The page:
As part of APS’s 25th Anniversary celebration, the Board of Directors is honoring 25 distinguished scientists who have had a profound impact on the field of psychological science over the past quarter century. Eight individuals have been selected to receive the James McKeen Cattell Fellow Award, honoring a lifetime of significant contributions to applied psychological research. The remaining 17 scientists are receiving the William James Fellow Award, which recognizes their significant intellectual contributions to the basic science of psychology. In this issue of the Observer, APS continues the series profiling three of these eminent scientists: Judy S. DeLoache, Bruce S. McEwen, and Mihaly Csikszentmihalyi.
Judy S. DeLoache
University of Virginia (retired)
William James Fellow Award
Judy S. DeLoache is a leading expert on children’s behavior, and is renowned for developing the dual representation theory of symbolic development. Her work has greatly advanced the understanding of children’s memory and reasoning. In an early research program, DeLoache developed a paradigm in which she hid an object in a scale model of a larger room to see if children could use what they knew about the hiding event in the model to find a larger version of the object hidden in the comparable place in the room. She observed that children two and a half years old unexpectedly failed this task and concluded that the problem was not a failure of memory, but of symbolic understanding. This work led to her seminal 1987 paper on children’s symbolic functioning published in Science.
In yet another groundbreaking paper published in Psychological Science, she provided an important theoretical test of her dual representation theory. In the paper, she told very young children that she had a shrinking machine that could make a large room contract into a scale model of the room. Convinced that the small model was a shrunken version of the larger room, children two and a half years old succeeded in the hide-and-seek task. This famous article was selected by the Society for Research in Child Development as one of twenty studies that fascinated child psychology.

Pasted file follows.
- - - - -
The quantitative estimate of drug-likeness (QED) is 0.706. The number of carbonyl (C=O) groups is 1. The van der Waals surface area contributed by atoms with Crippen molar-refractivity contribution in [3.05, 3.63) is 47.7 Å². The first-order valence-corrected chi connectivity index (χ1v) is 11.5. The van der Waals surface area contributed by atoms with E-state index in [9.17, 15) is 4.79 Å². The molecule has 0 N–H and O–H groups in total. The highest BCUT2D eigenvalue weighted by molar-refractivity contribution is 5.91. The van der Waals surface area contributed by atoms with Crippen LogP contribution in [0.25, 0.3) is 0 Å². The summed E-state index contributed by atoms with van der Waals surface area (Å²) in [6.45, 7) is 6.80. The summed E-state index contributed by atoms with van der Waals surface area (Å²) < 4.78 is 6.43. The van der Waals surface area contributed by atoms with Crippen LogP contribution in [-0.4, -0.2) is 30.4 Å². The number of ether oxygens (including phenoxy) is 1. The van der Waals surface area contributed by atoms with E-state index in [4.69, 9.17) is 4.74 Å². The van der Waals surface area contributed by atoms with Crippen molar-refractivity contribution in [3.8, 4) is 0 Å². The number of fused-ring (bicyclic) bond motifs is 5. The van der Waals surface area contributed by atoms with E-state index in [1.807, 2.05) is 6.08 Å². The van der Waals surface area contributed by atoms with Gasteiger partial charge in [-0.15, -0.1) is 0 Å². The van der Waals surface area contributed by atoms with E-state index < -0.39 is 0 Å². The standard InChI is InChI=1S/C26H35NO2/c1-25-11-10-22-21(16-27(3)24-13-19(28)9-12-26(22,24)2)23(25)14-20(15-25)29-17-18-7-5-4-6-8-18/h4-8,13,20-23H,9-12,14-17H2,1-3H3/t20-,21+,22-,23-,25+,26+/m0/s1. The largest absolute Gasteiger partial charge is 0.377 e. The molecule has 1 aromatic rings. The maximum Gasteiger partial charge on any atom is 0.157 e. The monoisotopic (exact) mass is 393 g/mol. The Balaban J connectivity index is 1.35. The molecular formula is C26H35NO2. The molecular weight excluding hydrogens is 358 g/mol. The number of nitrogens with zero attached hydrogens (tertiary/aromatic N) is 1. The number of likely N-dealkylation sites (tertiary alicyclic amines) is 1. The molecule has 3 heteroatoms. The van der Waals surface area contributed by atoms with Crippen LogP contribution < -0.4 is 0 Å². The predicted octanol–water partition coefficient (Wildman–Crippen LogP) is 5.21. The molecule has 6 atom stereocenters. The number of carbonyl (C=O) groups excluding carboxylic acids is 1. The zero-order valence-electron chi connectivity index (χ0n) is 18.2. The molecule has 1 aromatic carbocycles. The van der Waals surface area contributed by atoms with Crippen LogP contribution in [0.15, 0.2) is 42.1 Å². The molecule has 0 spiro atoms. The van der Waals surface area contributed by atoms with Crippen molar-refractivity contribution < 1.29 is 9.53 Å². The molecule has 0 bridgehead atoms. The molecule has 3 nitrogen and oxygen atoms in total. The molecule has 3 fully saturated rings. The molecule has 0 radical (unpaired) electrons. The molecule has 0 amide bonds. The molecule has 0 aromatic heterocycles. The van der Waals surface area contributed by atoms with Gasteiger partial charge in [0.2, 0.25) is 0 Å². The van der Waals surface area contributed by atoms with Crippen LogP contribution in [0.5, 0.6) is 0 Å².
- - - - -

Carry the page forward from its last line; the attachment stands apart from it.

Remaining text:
In another high-profile study, DeLoache found that infants learned no more words from a best-selling line of DVDs for babies than did a control group. She’s also studied other child development areas, including perception of photographs and learning from picture books. And perhaps most famously, her observation that children sometimes attempt to sit in the small furniture in her scale models led to another publication in Science, in 2004, documenting the existence of very young children’s scale errors.
DeLoache’s willingness to explore new research topics coupled with her keen sense of observation is visible in all of her work, and explains why she has been so prolific in various areas of research, including eyewitness testimony and humans’ common fear of snakes. Her impact on the field of developmental psychology will last beyond the scope of her career, and will continue to influence researchers young and old for years to come.
Bruce S. McEwen
The Rockefeller University
William James Fellow Award
Bruce S. McEwen has spent more than 40 years studying how hormones regulate the brain and nervous system. His neuroendocrinology lab showed that stress hormones affect brain centers involved in learning and memory, emotion and mood control and has been at the forefront of research on the impact and mechanisms of stress effects on the brain. He has helped draw distinctions between good or adaptable forms of stress and toxic stress. McEwen has elucidated the ability of stress to alter the structure of the brain by showing how synapses and dendrites shrink in the hippocampus and prefrontal cortex or grow in the amygdala; his lab also rediscovered neurogenesis in the hippocampus and showed how it is affected by chronic stress. McEwen’s lab exemplifies an interdisciplinary approach; it combines behavioral analysis and measurements of hormone levels with neurochemical, morphological, neuropharmacological, cellular and molecular methodologies, and collaborative translational studies.